By James Folta
I used to think I knew a lot about my neighborhood, but that was before quarantine shrank everything. As the weeks of staying home became months, and the months became seasons, my socially-distanced walks in Greenpoint, Brooklyn, where I live, became more than just mental health exercise, and began to be more exploratory.
A lot of my walking discoveries were small: buildings and facades I hadn’t stopped to consider, strange statues in front of an art gallery, a giant industrial gear installed (or abandoned?) on the sidewalk. But my favorite discovery has been the Newtown Creek Nature Walk, a small promenade on the extreme northern border of the neighborhood.
On paper, it's the last place you'd think to go to relax: the walk is along Newtown Creek, a small offshoot of the East River that, due to years of industrial run-off and a massive oil leak, has the ignominious classification as one of the most polluted bodies of water in the U.S. As if that weren’t enough, the park also abuts a wastewater treatment plant -- yes, that waste -- and a metal scrapyard that is usually crushing and stacking the twisted remnants of cars and appliances.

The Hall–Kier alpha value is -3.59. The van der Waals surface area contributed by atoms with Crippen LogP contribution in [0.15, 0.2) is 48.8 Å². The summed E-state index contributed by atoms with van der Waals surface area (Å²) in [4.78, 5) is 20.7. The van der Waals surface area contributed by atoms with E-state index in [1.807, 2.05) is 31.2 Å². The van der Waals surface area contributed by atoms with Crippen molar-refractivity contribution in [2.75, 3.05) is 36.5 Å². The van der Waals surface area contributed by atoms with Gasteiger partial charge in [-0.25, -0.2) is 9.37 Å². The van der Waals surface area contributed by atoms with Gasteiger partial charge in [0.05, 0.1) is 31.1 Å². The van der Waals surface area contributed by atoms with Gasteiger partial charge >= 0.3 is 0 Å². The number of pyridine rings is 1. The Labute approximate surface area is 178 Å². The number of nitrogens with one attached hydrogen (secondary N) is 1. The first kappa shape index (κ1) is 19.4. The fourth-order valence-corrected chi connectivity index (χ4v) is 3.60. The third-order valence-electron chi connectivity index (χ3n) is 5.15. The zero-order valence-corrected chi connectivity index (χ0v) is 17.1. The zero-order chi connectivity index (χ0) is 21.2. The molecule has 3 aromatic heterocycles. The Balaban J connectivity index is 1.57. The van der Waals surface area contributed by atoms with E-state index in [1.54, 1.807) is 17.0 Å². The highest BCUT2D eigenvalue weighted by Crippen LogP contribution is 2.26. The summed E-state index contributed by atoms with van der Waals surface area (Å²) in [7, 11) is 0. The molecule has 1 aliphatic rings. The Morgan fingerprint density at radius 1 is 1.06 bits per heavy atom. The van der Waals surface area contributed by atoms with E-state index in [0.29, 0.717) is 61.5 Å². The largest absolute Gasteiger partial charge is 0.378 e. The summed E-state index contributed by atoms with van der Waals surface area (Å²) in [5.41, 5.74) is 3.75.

But this little strip of shoreline has become my quarantine oasis.
The park is properly named a “walk.” Beginning with a small staircase, the walk is narrow throughout, threading its way through the treatment plant, past a parking lot, and then around the shoreline of the creek in a jagged fish-hook shape. Its length is full of beautiful details -- an austere, boat-like entrance, large steps that dramatically descend into the river water, views of Manhattan’s skyline -- but the designers’ master stroke was managing to obscure the brevity and slenderness of the park. The park feels larger and more intimate than it would otherwise due to clumps of plants -- all native and labeled with facts about their traditional uses -- and recessed seating along the water. These obscure continuous sightlines, making the space feel more intimate, and larger than it is, full of small nooks.
It's a surprisingly tranquil, yet unapologetically urban space. It's not a place to hide from the city, but rather an oasis squarely within the city. So many of New York’s bigger parks let you feel outside of urbanity for a while, but Newtown Creek has no pretensions of being anywhere but right in the middle of the city. No matter where you are, you see and feel New York around you.
I like the city. I like living in the city -- though it can be hard, and grinding, and tougher than it needs to be. City life is dense and full of wonderful wrinkles and juxtapositions to lose yourself in. But the pandemic has made me think a lot about escape and how it relates to my comfort and security. So many of us are wondering whether the city is ”worth it,” whether it’s better to get out, whether we need some kind of escape. Newtown Creek Nature Walk has been a reminder that the city always has something new to offer. You don’t need to run away. The city will always reveal a new fold to hold you in.